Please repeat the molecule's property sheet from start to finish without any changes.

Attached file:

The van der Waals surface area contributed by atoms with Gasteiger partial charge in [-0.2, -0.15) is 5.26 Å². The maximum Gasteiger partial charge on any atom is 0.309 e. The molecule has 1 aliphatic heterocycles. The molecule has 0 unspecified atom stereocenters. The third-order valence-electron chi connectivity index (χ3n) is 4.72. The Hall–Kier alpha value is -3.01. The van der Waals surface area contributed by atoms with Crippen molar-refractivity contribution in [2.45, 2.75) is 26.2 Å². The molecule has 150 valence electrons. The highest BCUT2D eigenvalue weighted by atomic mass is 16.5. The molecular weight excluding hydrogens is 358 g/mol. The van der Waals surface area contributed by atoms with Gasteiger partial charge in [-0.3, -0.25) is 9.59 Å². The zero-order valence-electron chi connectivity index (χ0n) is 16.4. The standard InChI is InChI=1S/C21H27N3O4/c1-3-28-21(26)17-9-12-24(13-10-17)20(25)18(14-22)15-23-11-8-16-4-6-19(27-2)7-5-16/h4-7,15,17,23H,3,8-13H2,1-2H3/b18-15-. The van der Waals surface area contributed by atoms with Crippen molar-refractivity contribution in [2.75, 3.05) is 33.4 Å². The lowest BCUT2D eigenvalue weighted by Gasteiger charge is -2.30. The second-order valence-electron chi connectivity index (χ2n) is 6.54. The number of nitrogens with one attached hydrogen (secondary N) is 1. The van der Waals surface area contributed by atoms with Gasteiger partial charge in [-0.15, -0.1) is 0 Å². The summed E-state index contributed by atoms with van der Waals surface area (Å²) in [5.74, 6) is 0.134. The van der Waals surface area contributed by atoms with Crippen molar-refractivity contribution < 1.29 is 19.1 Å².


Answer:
The van der Waals surface area contributed by atoms with Gasteiger partial charge in [-0.2, -0.15) is 5.26 Å². The maximum Gasteiger partial charge on any atom is 0.309 e. The molecule has 1 aliphatic heterocycles. The molecule has 0 unspecified atom stereocenters. The third-order valence-electron chi connectivity index (χ3n) is 4.72. The Hall–Kier alpha value is -3.01. The van der Waals surface area contributed by atoms with Crippen molar-refractivity contribution in [2.45, 2.75) is 26.2 Å². The molecule has 150 valence electrons. The highest BCUT2D eigenvalue weighted by atomic mass is 16.5. The molecular weight excluding hydrogens is 358 g/mol. The van der Waals surface area contributed by atoms with Gasteiger partial charge in [-0.3, -0.25) is 9.59 Å². The zero-order valence-electron chi connectivity index (χ0n) is 16.4. The standard InChI is InChI=1S/C21H27N3O4/c1-3-28-21(26)17-9-12-24(13-10-17)20(25)18(14-22)15-23-11-8-16-4-6-19(27-2)7-5-16/h4-7,15,17,23H,3,8-13H2,1-2H3/b18-15-. The van der Waals surface area contributed by atoms with Crippen molar-refractivity contribution in [2.75, 3.05) is 33.4 Å². The lowest BCUT2D eigenvalue weighted by Gasteiger charge is -2.30. The second-order valence-electron chi connectivity index (χ2n) is 6.54. The number of nitrogens with one attached hydrogen (secondary N) is 1. The van der Waals surface area contributed by atoms with Gasteiger partial charge in [-0.15, -0.1) is 0 Å². The summed E-state index contributed by atoms with van der Waals surface area (Å²) in [5.74, 6) is 0.134. The van der Waals surface area contributed by atoms with Crippen molar-refractivity contribution < 1.29 is 19.1 Å².